About.com: Beadwork: A website with lots of tutorials about beadwork
Basic Beading Stitch Tutorials

Perlenhobby.de: A website with lots of (german) tutorials about beadwork: click on ‘Anleitungen’ in the sidebar left and there select one of the Peyote tutorials

Here at unikatissima:
Freeform Peyote
Making a Bead Spinner

Rose Bag

Rose Bag

One day I found this tutorial on how to make a Rose bag – stunning!
I’d love to crochet it one day, but up until now I didn’t get further than the Irish rose on the photo ;-)
(I know that the Rose bag isn’t done as Irish Rose, but it looks like ;-))

 


Links:
Tutorial on how to make a Rose bag

Irish Rose:
Two-Layer Irish Crochet Rose Free Pattern

Translations of Crochet Terms

Folded Spirals

Folded Spirals

As I saw this tutorial on how to make vellum spirals I was amazed: such beautiful paper spirals and so easy to make!
On the photo you see my spiral with changing directions.
It looks so frail against the light.

The tutorial is in German, but there are explaining pictures (you must look at the PDF file!).
What you have to do is basically:

  • Take a piece of vellum paper (I used some sandwich paper).
  • Cut a triangle from the vellum paper.
  • Cut a narrow, right-angled triangle from cardboard (best look at the explaining pictures).
  • Lay the cardboard triangle on the vellum paper triangle as described by the explaining pictures and fold the paper along the cardboard triangle. Then turn the vellum paper triangle and fold the paper again.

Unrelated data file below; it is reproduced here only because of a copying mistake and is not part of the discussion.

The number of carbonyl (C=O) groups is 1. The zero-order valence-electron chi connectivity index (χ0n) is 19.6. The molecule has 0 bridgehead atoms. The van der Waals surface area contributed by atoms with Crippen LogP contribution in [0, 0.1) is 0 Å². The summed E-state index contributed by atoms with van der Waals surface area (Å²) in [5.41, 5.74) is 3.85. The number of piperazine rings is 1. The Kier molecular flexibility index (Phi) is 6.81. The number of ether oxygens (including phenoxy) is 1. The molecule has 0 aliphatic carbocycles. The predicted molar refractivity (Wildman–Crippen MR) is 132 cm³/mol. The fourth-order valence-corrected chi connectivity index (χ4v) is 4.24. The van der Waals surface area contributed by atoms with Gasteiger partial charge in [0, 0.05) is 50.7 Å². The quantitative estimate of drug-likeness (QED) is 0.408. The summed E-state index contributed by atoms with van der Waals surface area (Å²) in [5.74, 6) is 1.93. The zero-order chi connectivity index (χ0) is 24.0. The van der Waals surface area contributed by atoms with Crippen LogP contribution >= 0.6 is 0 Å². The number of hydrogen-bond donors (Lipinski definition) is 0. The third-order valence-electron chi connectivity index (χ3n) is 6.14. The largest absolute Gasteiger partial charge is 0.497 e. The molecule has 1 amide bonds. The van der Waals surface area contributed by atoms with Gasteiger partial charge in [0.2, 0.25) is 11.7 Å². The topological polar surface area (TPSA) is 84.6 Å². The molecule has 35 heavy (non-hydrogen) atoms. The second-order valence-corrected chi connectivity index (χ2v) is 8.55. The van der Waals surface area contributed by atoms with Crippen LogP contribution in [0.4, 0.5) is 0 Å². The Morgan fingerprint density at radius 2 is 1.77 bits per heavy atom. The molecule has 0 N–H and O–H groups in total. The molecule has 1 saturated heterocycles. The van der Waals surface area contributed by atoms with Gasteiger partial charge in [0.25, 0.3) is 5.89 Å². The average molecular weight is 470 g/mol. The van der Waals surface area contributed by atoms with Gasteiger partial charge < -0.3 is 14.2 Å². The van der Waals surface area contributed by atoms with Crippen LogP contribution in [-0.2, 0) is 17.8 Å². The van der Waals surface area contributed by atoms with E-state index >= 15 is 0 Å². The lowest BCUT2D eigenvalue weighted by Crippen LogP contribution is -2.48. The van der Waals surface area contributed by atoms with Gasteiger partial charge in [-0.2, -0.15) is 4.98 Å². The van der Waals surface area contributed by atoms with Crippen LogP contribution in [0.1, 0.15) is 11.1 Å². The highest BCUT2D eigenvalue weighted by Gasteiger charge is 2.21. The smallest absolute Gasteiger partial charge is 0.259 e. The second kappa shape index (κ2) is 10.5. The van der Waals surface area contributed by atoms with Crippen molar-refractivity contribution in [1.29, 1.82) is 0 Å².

• Continue as long as you like/as possible.

They suggest that you begin to experiment then:

  • try broader or narrower triangles for the paper
  • try broader or narrower triangles for the cardboard
  • use a narrow cardboard triangle for left folds and a broad for right folds
  • divide in halves every second fold after having finished etc.

I had a lot of fun and I hope so will you :-)

I intend to use those spirals in the future on cards, tags, in altered books and so forth.
I’d love to know about your experiments with folded spirals.


Links:
Tutorial on how to fold paper spirals:
(Download the PDF file)

Reducing Polymer Clay Canes

Reducing Polymer Clay Canes

When working with polymer clay you often work with canes. On the photo you see some of mine.
You can create them quite big (and therefore easier to deal with then small ones), but then you must reduce them.
If you simply roll your canes, all those beautiful patterns will be distorted.
At Polymer Clay Central you find answers for nearly all questions about polymer clay ;-) and gazillions of projects, tutorials and ideas.
One is the tutorial on how to reduce canes.
If you want to see other tutorials on canes, take a look at the table of contents of the Cyclopedia and search on the site for ‘cane’.
You will be amazed! :-))
(And if you ask yourself what to do with those canes, take e.g. a look at the bowl embellished with the TrueLEIGH Rose Cane (last photo). This convinced me that it was worth a try ;-))